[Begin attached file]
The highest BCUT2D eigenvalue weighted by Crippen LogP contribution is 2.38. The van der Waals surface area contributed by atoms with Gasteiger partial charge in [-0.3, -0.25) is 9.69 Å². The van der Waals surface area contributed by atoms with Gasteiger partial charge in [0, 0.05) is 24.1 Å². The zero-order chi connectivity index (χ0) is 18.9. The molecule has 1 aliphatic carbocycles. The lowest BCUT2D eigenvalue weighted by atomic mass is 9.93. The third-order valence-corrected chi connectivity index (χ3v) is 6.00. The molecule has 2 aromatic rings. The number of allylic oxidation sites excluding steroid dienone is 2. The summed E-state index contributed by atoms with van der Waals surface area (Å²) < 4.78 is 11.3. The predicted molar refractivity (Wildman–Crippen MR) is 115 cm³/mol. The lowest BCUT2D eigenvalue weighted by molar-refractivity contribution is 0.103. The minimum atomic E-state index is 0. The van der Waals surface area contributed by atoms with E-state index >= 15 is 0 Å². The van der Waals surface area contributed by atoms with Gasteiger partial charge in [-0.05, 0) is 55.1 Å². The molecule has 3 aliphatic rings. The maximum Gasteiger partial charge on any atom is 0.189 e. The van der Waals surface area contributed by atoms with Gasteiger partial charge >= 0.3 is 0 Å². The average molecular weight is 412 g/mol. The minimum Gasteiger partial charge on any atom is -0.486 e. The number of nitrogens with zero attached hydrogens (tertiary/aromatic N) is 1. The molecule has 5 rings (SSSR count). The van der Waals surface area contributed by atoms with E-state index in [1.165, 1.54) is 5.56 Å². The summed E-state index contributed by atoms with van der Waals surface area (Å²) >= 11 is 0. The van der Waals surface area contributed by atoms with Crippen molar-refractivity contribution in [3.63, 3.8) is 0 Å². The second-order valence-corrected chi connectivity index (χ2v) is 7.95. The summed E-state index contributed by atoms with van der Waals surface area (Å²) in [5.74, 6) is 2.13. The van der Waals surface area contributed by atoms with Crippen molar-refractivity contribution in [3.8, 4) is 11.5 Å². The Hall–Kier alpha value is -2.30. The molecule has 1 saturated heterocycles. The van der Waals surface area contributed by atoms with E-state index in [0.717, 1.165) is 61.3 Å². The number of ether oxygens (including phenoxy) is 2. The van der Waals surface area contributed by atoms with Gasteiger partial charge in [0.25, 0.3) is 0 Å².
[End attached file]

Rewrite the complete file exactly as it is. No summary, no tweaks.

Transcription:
The highest BCUT2D eigenvalue weighted by Crippen LogP contribution is 2.38. The van der Waals surface area contributed by atoms with Gasteiger partial charge in [-0.3, -0.25) is 9.69 Å². The van der Waals surface area contributed by atoms with Gasteiger partial charge in [0, 0.05) is 24.1 Å². The zero-order chi connectivity index (χ0) is 18.9. The molecule has 1 aliphatic carbocycles. The lowest BCUT2D eigenvalue weighted by atomic mass is 9.93. The third-order valence-corrected chi connectivity index (χ3v) is 6.00. The molecule has 2 aromatic rings. The number of allylic oxidation sites excluding steroid dienone is 2. The summed E-state index contributed by atoms with van der Waals surface area (Å²) < 4.78 is 11.3. The predicted molar refractivity (Wildman–Crippen MR) is 115 cm³/mol. The lowest BCUT2D eigenvalue weighted by molar-refractivity contribution is 0.103. The minimum atomic E-state index is 0. The van der Waals surface area contributed by atoms with E-state index >= 15 is 0 Å². The van der Waals surface area contributed by atoms with Gasteiger partial charge in [-0.05, 0) is 55.1 Å². The molecule has 3 aliphatic rings. The maximum Gasteiger partial charge on any atom is 0.189 e. The van der Waals surface area contributed by atoms with Gasteiger partial charge >= 0.3 is 0 Å². The average molecular weight is 412 g/mol. The minimum Gasteiger partial charge on any atom is -0.486 e. The number of nitrogens with zero attached hydrogens (tertiary/aromatic N) is 1. The molecule has 5 rings (SSSR count). The van der Waals surface area contributed by atoms with E-state index in [1.165, 1.54) is 5.56 Å². The summed E-state index contributed by atoms with van der Waals surface area (Å²) >= 11 is 0. The van der Waals surface area contributed by atoms with Crippen molar-refractivity contribution in [3.63, 3.8) is 0 Å². The second-order valence-corrected chi connectivity index (χ2v) is 7.95. The summed E-state index contributed by atoms with van der Waals surface area (Å²) in [5.74, 6) is 2.13. The van der Waals surface area contributed by atoms with Crippen molar-refractivity contribution in [3.8, 4) is 11.5 Å². The Hall–Kier alpha value is -2.30. The molecule has 1 saturated heterocycles. The van der Waals surface area contributed by atoms with E-state index in [0.717, 1.165) is 61.3 Å². The number of ether oxygens (including phenoxy) is 2. The van der Waals surface area contributed by atoms with Gasteiger partial charge in [0.25, 0.3) is 0 Å².